so finally, finally, i am offering a post about this amazing challenge i have committed to. the mastermind behind this is moonlight, nicki, organizes this global project that inspires makers/sewists from all over the world to construct a whole outfit entirely from locally sourced and processed materials from within one’s fibershed. (you can check out the northern california fibershed here.)
this project is exciting for so many reasons. first, a little context about what a fibershed really is. the northern california fibershed puts it this way, “Fibershed is a non-profit organization that provides experiential education that both generates awareness, and teaches the necessary skills within our community to build and sustain a thriving bioregional textile culture that functions hand-in-hand with principles of ecological balance, local economies, and regional organic agriculture.” good, right? so there is an alternative to buying into and supporting the myriad issues that come with consuming mass produced, toxic, conventional clothing. you have heard of farm-to-table. this is soil-to-skin.
there are many projects and initiatives here in california that are exploring ways to get slow fashion into the hands of the people. there is the grow your jeans project, north face’s backyard project, and many, many more innovative projects undertaken by local producers and makers. i love living here just to be inspired by and close to the resources of this area.
and then there are our own angora bunnies. oh, how we love them. and i have bags and bags of their fiber just waiting for for a super local fiber challenge to put them to use. i have big dreams for this fiber.
the official guidelines for the #1year1outfit challenge are based on the western australian fibershed’s requirements and taken directly from this is moonlight’s post:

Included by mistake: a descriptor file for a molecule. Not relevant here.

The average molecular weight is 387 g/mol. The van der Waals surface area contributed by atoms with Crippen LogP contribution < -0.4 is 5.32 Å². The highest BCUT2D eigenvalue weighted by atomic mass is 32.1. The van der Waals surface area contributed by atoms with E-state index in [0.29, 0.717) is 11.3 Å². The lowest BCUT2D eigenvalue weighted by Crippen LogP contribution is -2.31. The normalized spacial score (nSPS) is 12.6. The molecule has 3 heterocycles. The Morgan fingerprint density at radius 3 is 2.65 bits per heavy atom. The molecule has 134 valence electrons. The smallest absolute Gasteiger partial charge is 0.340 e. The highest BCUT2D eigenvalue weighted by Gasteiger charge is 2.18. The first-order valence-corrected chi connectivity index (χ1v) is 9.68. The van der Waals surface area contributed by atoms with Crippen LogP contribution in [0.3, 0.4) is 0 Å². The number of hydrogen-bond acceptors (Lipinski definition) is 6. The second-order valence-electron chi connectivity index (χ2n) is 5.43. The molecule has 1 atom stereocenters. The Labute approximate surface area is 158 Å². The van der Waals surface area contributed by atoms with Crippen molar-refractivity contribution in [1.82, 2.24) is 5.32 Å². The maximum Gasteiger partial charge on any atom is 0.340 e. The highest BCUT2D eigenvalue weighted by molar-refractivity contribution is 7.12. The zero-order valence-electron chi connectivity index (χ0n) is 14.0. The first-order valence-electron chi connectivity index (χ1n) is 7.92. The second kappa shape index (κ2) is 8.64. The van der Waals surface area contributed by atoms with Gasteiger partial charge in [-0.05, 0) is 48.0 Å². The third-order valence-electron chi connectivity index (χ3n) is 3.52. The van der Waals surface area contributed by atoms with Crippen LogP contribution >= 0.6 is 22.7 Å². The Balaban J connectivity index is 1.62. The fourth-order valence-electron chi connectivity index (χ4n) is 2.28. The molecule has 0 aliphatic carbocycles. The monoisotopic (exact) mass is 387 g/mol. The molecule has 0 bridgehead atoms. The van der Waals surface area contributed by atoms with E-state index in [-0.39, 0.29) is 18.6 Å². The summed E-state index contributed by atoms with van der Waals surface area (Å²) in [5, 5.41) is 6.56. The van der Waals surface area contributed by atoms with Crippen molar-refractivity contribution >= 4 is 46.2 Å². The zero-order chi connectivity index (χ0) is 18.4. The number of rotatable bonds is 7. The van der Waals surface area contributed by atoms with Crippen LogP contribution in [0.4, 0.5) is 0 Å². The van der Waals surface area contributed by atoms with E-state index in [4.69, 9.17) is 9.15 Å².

– the fibre must be farmed and processed wholly in southwest Western Australia (a generous 500km radius). (insert northern california for western australia) Note that Fibreshed does allow some remote manufacturing where it is not available locally.
– all fibres must be natural
– any dyeing must use local non synthetic materials
– all fabric and clothing made must be of quality construction so as to ensure the life of the clothing is long, and not need excessive ironing or washing.
it’s so easy to say, ‘yeah! sign me up! i can do that!’ especially in an area so rich in resources as northern california.
and now i am working with the reality of how deeply i am able and willing to dive into this project. here are my challenges: i am a very, very new spinner who has yet to devote enough time to the craft to develop skill or speed. there is a lot of fiber being grown here, but it is mostly being processed far outside of our fibershed. i don’t think i am that interested in felting or knitting (or wearing) an entire dress out of local wool. i would be hard-pressed to even knit a whole sweater. (i am coming to terms with my limited time as a homeschooling mama to the under 10 set.) i would love to sew some fabric into a fabulous outfit, but there really is no fabric being produced locally from the cotton being grown here. and finally, there isn’t really local thread being made here either.
HOWEVER, that is not going to stop me. i am determined. i am creative. i am also flexible. here is what i am planning at this moment. (it really does change moment to moment. ha!)
a suede dress inspired by this image found on pinterest.
side note: i am attending an ancestral skills gathering in a few weeks where i fully intend to learn how to process a hide into useable leather. i may be dreaming about the reality of making a dress from a raw hide that i process myself, but i am inspired. expect a full post on that adventure…
a cowl handspun from my bunnies’ fiber and local merino by a local spinner that i will befriend soon. big plans, i know. inspired, i tell you. the pattern i will use is this from purl soho.
and perhaps a long skirt using alabama chanin‘s patterns and american made organic cotton. not local to our fibershed, but definitely local to our country. i have made a few pieces using natalie chanin’s patterns and fabric and it is super fun. i do think they have turned out beautifully.
or maybe a pair of breezy pants made from sally fox‘s organic color grown cotton from marin county. the fabric was milled in japan, so that technically takes it out of the running for this project. but that’s also where a little flexibility comes in.
and it is already april. so i better get to work! i am determined. i am creative. i am flexible. deep breath. focus.